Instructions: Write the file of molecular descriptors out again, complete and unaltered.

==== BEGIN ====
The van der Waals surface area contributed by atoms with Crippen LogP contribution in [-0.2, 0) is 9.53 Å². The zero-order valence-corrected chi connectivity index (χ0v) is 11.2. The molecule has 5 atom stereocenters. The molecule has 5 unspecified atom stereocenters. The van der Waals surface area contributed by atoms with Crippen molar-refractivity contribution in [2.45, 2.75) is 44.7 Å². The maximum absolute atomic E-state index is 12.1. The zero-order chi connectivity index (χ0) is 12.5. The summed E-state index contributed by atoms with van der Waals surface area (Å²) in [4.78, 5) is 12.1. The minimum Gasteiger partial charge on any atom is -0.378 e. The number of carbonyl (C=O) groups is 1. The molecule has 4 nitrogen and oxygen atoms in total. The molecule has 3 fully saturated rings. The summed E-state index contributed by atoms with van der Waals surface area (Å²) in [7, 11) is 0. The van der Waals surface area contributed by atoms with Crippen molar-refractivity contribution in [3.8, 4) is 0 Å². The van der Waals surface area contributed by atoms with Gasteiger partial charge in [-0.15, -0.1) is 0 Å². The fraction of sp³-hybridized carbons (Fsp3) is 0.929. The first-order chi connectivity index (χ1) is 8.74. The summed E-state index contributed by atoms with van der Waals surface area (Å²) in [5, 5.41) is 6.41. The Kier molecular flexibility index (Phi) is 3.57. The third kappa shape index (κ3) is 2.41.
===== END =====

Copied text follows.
The van der Waals surface area contributed by atoms with Crippen LogP contribution in [-0.2, 0) is 9.53 Å². The zero-order valence-corrected chi connectivity index (χ0v) is 11.2. The molecule has 5 atom stereocenters. The molecule has 5 unspecified atom stereocenters. The van der Waals surface area contributed by atoms with Crippen molar-refractivity contribution in [2.45, 2.75) is 44.7 Å². The maximum absolute atomic E-state index is 12.1. The zero-order chi connectivity index (χ0) is 12.5. The summed E-state index contributed by atoms with van der Waals surface area (Å²) in [4.78, 5) is 12.1. The minimum Gasteiger partial charge on any atom is -0.378 e. The number of carbonyl (C=O) groups is 1. The molecule has 4 nitrogen and oxygen atoms in total. The molecule has 3 fully saturated rings. The summed E-state index contributed by atoms with van der Waals surface area (Å²) in [7, 11) is 0. The van der Waals surface area contributed by atoms with Crippen molar-refractivity contribution in [3.8, 4) is 0 Å². The van der Waals surface area contributed by atoms with Gasteiger partial charge in [-0.15, -0.1) is 0 Å². The fraction of sp³-hybridized carbons (Fsp3) is 0.929. The first-order chi connectivity index (χ1) is 8.74. The summed E-state index contributed by atoms with van der Waals surface area (Å²) in [5, 5.41) is 6.41. The Kier molecular flexibility index (Phi) is 3.57. The third kappa shape index (κ3) is 2.41.